Culture - beliefs, values,
behaviors of a cohesive
people (Morse and
Richards, 2002)

Edward T Hall

TYPES OF KNOWLEDGE
Emic local knowledge: how people
think, perceive, categorize the world; what
has meaning in their world-the natives point
of view
Etic -- shift focus from the native's point of
view to that of the anthropologist

Methodology
Characteristics of Ethnographies
Holistic
Data collection and analysis occur
together
Data collection oscillates between
individuals and groups (Fetterman, 1998)

Methodology
Fieldwork (Morse and
Richards, 2002),
(Fetterman, 1998)
Stages
Negotiating entry the
Gatekeeper, Key
Actors, Key Informants
Introductory period
routines, roles,
relationships
Participatory
observation
important! (Hall, 2003)

Fieldwork
living with people for an extended time to gather data
using a variety of field techniques for collecting that
data
fieldwork & field techniques developed in the study of
smaller scale societies with greater cultural uniformity
compared to large-scale industrial societies

the concept of holism

Before Fieldwork

schooling & training


language acquisition (at school & in the field)
research proposal
visa, government bureaucracies & permissions to
do fieldwork
changing nature of the rules of fieldwork

Field Equipment

Medicine, money, and as field


equipment

Methodology
Fieldwork Methods
Selection and sampling
Participant observation
Interviewing
Autobiographical interviewing
Questionnaires
Projective techniques
Participants classification
Outcropping
Existing documented information
Proxemics and kinesics
Folktales
Notes, notes, notes!!! (Fetterman, 1998)

Methodolog
y

Analysis
Evaluating relevance
Looking for patterns
Considering phenomena through the cultural
perspective
Thick description (Morse and Richards, 2002)
Classifications, parameters, etic observations
Maps, drawings, charts (Fetterman, 1998)

Methodology
A few words on writing
Writing must be good from the field notes
to the final product
Write for your audience
Write for the objective to make the etic
perspective see the emic perspective

Disadvantages of
Ethnographic
Research

Time

Fieldwork often time consuming (and therefore can be


expensive)
Data collecting can last months or even years.

For example,
Margaret Meads spent a year in Samoa conducting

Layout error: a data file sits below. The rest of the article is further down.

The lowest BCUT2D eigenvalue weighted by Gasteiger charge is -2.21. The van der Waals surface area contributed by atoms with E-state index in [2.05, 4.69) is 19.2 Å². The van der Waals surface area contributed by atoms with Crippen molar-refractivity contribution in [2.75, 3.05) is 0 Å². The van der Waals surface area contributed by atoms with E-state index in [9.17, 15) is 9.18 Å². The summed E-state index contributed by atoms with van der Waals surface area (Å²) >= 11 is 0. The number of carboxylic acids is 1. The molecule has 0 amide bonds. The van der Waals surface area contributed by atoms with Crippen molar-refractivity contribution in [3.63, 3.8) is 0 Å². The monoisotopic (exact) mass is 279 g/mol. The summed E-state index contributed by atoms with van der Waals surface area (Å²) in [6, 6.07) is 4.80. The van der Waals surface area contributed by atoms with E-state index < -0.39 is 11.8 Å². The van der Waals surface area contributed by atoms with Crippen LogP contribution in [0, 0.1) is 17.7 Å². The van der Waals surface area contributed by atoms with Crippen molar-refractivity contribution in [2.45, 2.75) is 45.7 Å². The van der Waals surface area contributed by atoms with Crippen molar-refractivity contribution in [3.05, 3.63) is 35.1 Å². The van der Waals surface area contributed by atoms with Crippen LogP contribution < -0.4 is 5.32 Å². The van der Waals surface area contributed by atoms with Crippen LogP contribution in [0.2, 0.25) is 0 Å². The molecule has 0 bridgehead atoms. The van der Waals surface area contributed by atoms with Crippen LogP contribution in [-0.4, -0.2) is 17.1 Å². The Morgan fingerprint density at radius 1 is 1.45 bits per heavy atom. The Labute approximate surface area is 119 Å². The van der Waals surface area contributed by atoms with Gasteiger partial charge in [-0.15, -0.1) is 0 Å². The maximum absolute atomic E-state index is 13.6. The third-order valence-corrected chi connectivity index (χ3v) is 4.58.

research for her famous work, Coming of Age in Samoa

(Rosenthal 124)
http://www.answers.com/topic/margaret-mead

Financial
Some ethnographic methods can be costly
The Focus Group
a group discussion that concentrates on particular issues
or a basic question or problem
Discussion guided by a moderator who is compensated
Participants may be compensated

(Rosenthal 167)

Hawthorne Effect
Human subjects behave in special ways because they know they
are subjects of an investigation

Hawthorne Works of the Western Electric Co. Cicero, Illinois

Different conditions (dimmed lights, increased rest periods) did not


decrease production, actually increased it

Motivated to increase their output because of their special status as


research participants
(Rosenthal 218)

Interpreter Bias

refers to the systematic errors that occur during the


interpretation-of-data phase of the research process
Racial Differences in IQ Research - Sherwood/Nataupsky (1968)
Studied the effect of investigators personal background with
regard to their evaluation of IQ tests given to blacks and whites
Conclusion: it was possible, statistically to discriminate particular
conclusions reached by the investigators studied.

(Rosenthal 128)

Observer Bias

refers

to systematic errors in the observation or recording


phase of research
Our assumptions define and limit what we see, i.e. we
tend to see things in such a way that they will fit in with our
assumptions even if this involves distortions or omissions.
M.L. Johnson, biologist (1953)

(Rosenthal 129)

Confidentiality

As anonymity is usually not possible with qualitative


research methods, P.O.s must seek to protect informants by
adhering to strict confidentiality standards.

Use of pseudonyms, removing identifying details (SSN etc.)


and employing careful record keeping

(Powell 181)